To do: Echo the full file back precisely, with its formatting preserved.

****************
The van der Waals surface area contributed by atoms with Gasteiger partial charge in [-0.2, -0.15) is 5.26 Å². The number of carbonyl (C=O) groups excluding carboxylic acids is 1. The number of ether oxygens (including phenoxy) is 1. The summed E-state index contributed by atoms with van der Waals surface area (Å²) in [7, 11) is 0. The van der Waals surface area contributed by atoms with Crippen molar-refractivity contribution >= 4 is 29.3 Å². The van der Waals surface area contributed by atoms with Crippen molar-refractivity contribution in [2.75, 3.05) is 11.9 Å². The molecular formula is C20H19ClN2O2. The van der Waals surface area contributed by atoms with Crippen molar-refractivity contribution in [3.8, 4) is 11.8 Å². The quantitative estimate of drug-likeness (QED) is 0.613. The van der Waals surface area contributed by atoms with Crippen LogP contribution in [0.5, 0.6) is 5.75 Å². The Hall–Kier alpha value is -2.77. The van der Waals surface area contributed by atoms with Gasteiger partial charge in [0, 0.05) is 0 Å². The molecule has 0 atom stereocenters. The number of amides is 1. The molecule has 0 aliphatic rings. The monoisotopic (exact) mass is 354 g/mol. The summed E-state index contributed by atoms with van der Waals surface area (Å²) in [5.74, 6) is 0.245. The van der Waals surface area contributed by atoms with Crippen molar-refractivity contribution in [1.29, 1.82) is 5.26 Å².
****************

The van der Waals surface area contributed by atoms with Gasteiger partial charge in [-0.2, -0.15) is 5.26 Å². The number of carbonyl (C=O) groups excluding carboxylic acids is 1. The number of ether oxygens (including phenoxy) is 1. The summed E-state index contributed by atoms with van der Waals surface area (Å²) in [7, 11) is 0. The van der Waals surface area contributed by atoms with Crippen molar-refractivity contribution >= 4 is 29.3 Å². The van der Waals surface area contributed by atoms with Crippen molar-refractivity contribution in [2.75, 3.05) is 11.9 Å². The molecular formula is C20H19ClN2O2. The van der Waals surface area contributed by atoms with Crippen molar-refractivity contribution in [3.8, 4) is 11.8 Å². The quantitative estimate of drug-likeness (QED) is 0.613. The van der Waals surface area contributed by atoms with Crippen LogP contribution in [0.5, 0.6) is 5.75 Å². The Hall–Kier alpha value is -2.77. The van der Waals surface area contributed by atoms with Gasteiger partial charge in [0, 0.05) is 0 Å². The molecule has 0 atom stereocenters. The number of amides is 1. The molecule has 0 aliphatic rings. The monoisotopic (exact) mass is 354 g/mol. The summed E-state index contributed by atoms with van der Waals surface area (Å²) in [5.74, 6) is 0.245. The van der Waals surface area contributed by atoms with Crippen molar-refractivity contribution in [1.29, 1.82) is 5.26 Å².